"McCall Answers the Call"
What You Need To Know:
The EQUALIZER pilot is an intense, engaging episode. The program is well paced, and Queen Latifah is believable as the tough, but appealing, mysterious former spy and military commando. The pilot episode has a strong moral worldview with positive Christian, redemptive elements. That said, the EQUALIZER pilot has some foul language, violence and brief politically correct elements mentioning global warming and featuring an anti-capitalist subtext. So, MOVIEGUIDE® advises caution for older children.
THE EQUALIZER stars Queen Latifah as Robyn McCall, a female version of the retired CIA agent from the popular 1980s series who used his skills to help people in need. In the pilot episode, also titled “The Equalizer,” Robyn has retired from the CIA after a series of disappointments with her bosses and helps a waitress who’s been framed for murder by a rich Elon Musk type inventor. THE EQUALIZER pilot is an intense, engaging pilot episode with a strong moral worldview and some overt Christian references, but there’s some foul language, violence and light politically correct content where the villain is a wealthy capitalist.
The episode opens in New York City with a black waitress, Jewell, locking up the diner where she works. In the alley behind the diner, she sees two men shoot a well-dressed black man dead. Jewell runs, and the hitmen try to find her, but they leave when they hear police sirens approach. Jewell tells the black detective, Marcus Dante, what she saw. Back at the precinct, another detective takes Dante aside into an open video room and shows him a videotape depicting Jewell firing the gun that killed the man. Jewel sees them watching the tape and runs out of the precinct.
Meanwhile, Robyn McCall wakes up from a bad dream about a firefight somewhere overseas. She just quit her CIA job a month ago, but her teenage daughter, Delilah, and her sister, Vi, think she’s been managing an international charity. Now, Robyn’s biggest problem is how to handle her daughter’s typical teenage rebellion, and the fact that her ex-husband is getting remarried.
William Bishop, an old friend of Robyn’s who runs an international private security company, approaches her. They meet at night near the Wonder Wheel, the big Ferris wheel at Coney Island in Brooklyn. Bishop tells her the CIA would like her to return to the agency, but Robyn has some trust issues with how the agency is run. She rejects the offer, saying that it’s not the things she’s done as a spy that keep her up at night, but the people she couldn’t save.
When Bishop leaves, Robyn sees Jewell going to meet a shady-looking man through a chain link fence. The man talks to Jewell about getting her an ID and a passport. He then takes her into the little building under the Wonder Wheel. Three other men are there to meet them. Jewell realizes these guys aren’t interested in her welfare, but the man talking to her restrains her. Of course, Robyn shows up and says, “Let the girl go, and I’ll let you walk out of here.” Two of the guys pull guns, and a fight ensues as Robyn’s military training takes over. Welcome to Robyn’s world!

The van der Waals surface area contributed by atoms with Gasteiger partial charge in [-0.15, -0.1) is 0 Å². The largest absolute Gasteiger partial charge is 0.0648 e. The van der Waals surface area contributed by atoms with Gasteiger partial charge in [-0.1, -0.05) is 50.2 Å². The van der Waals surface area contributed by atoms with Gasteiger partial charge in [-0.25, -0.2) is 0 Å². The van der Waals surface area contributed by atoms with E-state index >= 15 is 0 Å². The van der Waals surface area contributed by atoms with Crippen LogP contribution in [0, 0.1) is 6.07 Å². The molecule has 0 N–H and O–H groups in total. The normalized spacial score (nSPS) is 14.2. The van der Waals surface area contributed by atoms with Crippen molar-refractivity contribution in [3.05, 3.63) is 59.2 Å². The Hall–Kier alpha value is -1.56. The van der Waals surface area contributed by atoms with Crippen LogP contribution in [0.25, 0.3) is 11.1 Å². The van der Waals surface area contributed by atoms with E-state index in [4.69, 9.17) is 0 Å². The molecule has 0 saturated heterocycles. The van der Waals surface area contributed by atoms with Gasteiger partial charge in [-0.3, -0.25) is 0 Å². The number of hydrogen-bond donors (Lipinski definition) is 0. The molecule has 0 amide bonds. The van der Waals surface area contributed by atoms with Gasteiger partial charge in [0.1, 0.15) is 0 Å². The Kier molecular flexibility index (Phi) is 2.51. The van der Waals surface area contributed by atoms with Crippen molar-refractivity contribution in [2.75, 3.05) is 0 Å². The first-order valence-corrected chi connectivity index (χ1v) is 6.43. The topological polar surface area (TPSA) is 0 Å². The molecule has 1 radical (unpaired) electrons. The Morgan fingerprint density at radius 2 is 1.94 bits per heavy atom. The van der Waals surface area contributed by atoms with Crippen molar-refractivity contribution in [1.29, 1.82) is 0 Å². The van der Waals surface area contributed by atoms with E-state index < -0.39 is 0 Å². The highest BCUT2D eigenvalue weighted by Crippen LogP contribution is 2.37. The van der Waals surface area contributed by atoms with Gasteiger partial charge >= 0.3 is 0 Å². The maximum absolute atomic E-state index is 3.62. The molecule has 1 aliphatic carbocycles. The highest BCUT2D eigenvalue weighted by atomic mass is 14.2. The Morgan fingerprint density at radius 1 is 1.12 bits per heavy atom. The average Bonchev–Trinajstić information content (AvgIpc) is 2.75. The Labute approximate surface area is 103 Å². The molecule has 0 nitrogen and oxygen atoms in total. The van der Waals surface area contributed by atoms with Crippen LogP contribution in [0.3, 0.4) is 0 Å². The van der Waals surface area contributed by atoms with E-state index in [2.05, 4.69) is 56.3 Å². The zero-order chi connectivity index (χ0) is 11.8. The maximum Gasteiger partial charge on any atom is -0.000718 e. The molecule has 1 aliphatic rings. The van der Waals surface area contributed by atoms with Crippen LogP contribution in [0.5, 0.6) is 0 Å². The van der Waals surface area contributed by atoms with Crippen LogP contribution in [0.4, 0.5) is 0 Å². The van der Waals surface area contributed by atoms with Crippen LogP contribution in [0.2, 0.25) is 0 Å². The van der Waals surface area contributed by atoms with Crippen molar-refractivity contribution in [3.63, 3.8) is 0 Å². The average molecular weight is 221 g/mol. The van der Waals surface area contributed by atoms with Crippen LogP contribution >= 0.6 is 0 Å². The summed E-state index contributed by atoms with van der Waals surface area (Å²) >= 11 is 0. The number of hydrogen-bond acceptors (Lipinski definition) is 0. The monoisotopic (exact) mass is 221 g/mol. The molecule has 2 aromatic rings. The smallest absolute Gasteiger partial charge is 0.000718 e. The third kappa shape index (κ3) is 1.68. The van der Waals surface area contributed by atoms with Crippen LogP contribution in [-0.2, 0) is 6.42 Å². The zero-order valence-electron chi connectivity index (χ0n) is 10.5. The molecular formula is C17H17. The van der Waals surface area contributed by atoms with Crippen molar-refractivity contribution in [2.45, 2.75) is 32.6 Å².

Jewell explains to Robyn her problem. She swears she didn’t shoot the dead man. So, Robyn takes Jewell to hide in the apartment above the bar owned by two of Robyn’s longtime friends, Melanie and Harry. While Melanie runs the bar, Harry hires himself out to do legitimate jobs as a computer hacker. Robyn recruits Harry’s help in investigating the murder that Jewell saw, including breaking into the police file on the case.
Eventually, the case leads to a rich inventor who’s planning to unveil a self-driving car. Of course, complications ensue, not the least of which is Jewell being captured by the police, and Robyn having to rescue her before the bad guys kill her. Meanwhile, Robyn has some problems at home when she catches her daughter wearing a dress she shoplifted and lying to her father, Robyn’s ex-husband, about going to a party where people were smoking marijuana.
The EQUALIZER pilot is an intense, engaging episode. The program is well paced, and Queen Latifah is believable as the tough, mysterious former spy and female military commando. As the heroine, she has a strong desire to help people who can’t go to the police or the judicial system for help. She’s also trying to train her teenage daughter in the way she should go, applying the principles of tough love. So, this first episode has a strong moral worldview and throws in a couple Christian references, but it also has some foul language, violence and light politically correct content mentioning global warming and featuring an anti-capitalist subtext. Therefore, MOVIEGUIDE® advises caution for older children. The first few episodes of THE EQUALIZER seem to follow the same pattern so far, but MOVIEGUIDE® will be taking notes for future reference.